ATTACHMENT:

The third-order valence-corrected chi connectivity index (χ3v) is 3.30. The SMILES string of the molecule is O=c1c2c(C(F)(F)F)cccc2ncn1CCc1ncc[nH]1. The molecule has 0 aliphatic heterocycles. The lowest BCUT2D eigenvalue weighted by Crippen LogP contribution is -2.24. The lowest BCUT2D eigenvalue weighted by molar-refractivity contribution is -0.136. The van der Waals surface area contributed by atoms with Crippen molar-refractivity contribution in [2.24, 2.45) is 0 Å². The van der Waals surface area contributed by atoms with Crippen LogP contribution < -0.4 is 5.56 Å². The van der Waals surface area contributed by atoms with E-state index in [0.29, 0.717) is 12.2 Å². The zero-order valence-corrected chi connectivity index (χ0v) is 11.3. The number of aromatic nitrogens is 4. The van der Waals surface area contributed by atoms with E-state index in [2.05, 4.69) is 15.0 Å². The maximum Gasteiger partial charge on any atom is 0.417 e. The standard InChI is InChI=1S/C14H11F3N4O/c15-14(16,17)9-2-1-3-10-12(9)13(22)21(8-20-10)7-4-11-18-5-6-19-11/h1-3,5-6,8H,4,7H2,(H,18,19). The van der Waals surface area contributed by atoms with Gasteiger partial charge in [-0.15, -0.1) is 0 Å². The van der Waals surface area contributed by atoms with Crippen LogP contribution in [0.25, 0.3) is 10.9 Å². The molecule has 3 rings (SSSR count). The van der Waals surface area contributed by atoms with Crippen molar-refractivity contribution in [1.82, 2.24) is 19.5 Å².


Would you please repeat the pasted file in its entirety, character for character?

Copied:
The third-order valence-corrected chi connectivity index (χ3v) is 3.30. The SMILES string of the molecule is O=c1c2c(C(F)(F)F)cccc2ncn1CCc1ncc[nH]1. The molecule has 0 aliphatic heterocycles. The lowest BCUT2D eigenvalue weighted by Crippen LogP contribution is -2.24. The lowest BCUT2D eigenvalue weighted by molar-refractivity contribution is -0.136. The van der Waals surface area contributed by atoms with Crippen molar-refractivity contribution in [2.24, 2.45) is 0 Å². The van der Waals surface area contributed by atoms with Crippen LogP contribution < -0.4 is 5.56 Å². The van der Waals surface area contributed by atoms with E-state index in [0.29, 0.717) is 12.2 Å². The zero-order valence-corrected chi connectivity index (χ0v) is 11.3. The number of aromatic nitrogens is 4. The van der Waals surface area contributed by atoms with E-state index in [2.05, 4.69) is 15.0 Å². The maximum Gasteiger partial charge on any atom is 0.417 e. The standard InChI is InChI=1S/C14H11F3N4O/c15-14(16,17)9-2-1-3-10-12(9)13(22)21(8-20-10)7-4-11-18-5-6-19-11/h1-3,5-6,8H,4,7H2,(H,18,19). The van der Waals surface area contributed by atoms with Gasteiger partial charge in [-0.15, -0.1) is 0 Å². The van der Waals surface area contributed by atoms with Crippen LogP contribution in [0.25, 0.3) is 10.9 Å². The molecule has 3 rings (SSSR count). The van der Waals surface area contributed by atoms with Crippen molar-refractivity contribution in [1.82, 2.24) is 19.5 Å².